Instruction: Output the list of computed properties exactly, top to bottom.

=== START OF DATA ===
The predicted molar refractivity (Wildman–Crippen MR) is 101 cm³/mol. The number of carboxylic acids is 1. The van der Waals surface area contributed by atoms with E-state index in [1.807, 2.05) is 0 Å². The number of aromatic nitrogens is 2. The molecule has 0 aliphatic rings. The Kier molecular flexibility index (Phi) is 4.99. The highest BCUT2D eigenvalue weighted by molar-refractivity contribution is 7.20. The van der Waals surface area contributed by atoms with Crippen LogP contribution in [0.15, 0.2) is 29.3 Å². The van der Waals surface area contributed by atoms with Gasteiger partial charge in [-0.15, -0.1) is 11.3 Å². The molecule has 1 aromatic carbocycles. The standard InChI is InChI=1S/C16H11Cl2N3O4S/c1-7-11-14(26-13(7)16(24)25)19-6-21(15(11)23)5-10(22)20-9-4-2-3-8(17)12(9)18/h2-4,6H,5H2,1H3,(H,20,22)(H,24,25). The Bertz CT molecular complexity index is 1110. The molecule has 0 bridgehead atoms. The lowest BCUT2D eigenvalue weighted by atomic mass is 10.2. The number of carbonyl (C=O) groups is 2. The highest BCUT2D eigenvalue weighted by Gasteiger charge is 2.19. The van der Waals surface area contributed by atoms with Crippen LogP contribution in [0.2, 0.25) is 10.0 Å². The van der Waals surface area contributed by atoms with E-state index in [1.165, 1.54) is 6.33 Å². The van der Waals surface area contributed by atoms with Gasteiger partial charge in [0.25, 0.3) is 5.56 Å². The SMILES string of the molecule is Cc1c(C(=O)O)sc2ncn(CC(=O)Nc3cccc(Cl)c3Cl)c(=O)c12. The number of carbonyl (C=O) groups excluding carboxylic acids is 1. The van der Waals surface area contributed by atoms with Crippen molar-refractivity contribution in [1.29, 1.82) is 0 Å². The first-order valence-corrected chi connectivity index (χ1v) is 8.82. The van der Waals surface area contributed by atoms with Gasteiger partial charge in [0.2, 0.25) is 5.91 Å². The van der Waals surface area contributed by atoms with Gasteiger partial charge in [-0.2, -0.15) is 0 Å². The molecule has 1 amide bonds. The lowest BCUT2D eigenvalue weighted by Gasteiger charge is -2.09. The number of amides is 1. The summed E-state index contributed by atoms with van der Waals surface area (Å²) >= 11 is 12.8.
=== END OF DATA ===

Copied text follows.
The predicted molar refractivity (Wildman–Crippen MR) is 101 cm³/mol. The number of carboxylic acids is 1. The van der Waals surface area contributed by atoms with E-state index in [1.807, 2.05) is 0 Å². The number of aromatic nitrogens is 2. The molecule has 0 aliphatic rings. The Kier molecular flexibility index (Phi) is 4.99. The highest BCUT2D eigenvalue weighted by molar-refractivity contribution is 7.20. The van der Waals surface area contributed by atoms with Crippen LogP contribution in [0.15, 0.2) is 29.3 Å². The van der Waals surface area contributed by atoms with Gasteiger partial charge in [-0.15, -0.1) is 11.3 Å². The molecule has 1 aromatic carbocycles. The standard InChI is InChI=1S/C16H11Cl2N3O4S/c1-7-11-14(26-13(7)16(24)25)19-6-21(15(11)23)5-10(22)20-9-4-2-3-8(17)12(9)18/h2-4,6H,5H2,1H3,(H,20,22)(H,24,25). The Bertz CT molecular complexity index is 1110. The molecule has 0 bridgehead atoms. The lowest BCUT2D eigenvalue weighted by atomic mass is 10.2. The number of carbonyl (C=O) groups is 2. The highest BCUT2D eigenvalue weighted by Gasteiger charge is 2.19. The van der Waals surface area contributed by atoms with Crippen LogP contribution in [0.2, 0.25) is 10.0 Å². The van der Waals surface area contributed by atoms with E-state index in [1.165, 1.54) is 6.33 Å². The van der Waals surface area contributed by atoms with Gasteiger partial charge in [0.25, 0.3) is 5.56 Å². The SMILES string of the molecule is Cc1c(C(=O)O)sc2ncn(CC(=O)Nc3cccc(Cl)c3Cl)c(=O)c12. The number of carbonyl (C=O) groups excluding carboxylic acids is 1. The van der Waals surface area contributed by atoms with Crippen molar-refractivity contribution in [1.29, 1.82) is 0 Å². The first-order valence-corrected chi connectivity index (χ1v) is 8.82. The van der Waals surface area contributed by atoms with Gasteiger partial charge in [0.2, 0.25) is 5.91 Å². The van der Waals surface area contributed by atoms with Gasteiger partial charge in [-0.2, -0.15) is 0 Å². The molecule has 1 amide bonds. The lowest BCUT2D eigenvalue weighted by Gasteiger charge is -2.09. The number of amides is 1. The summed E-state index contributed by atoms with van der Waals surface area (Å²) >= 11 is 12.8.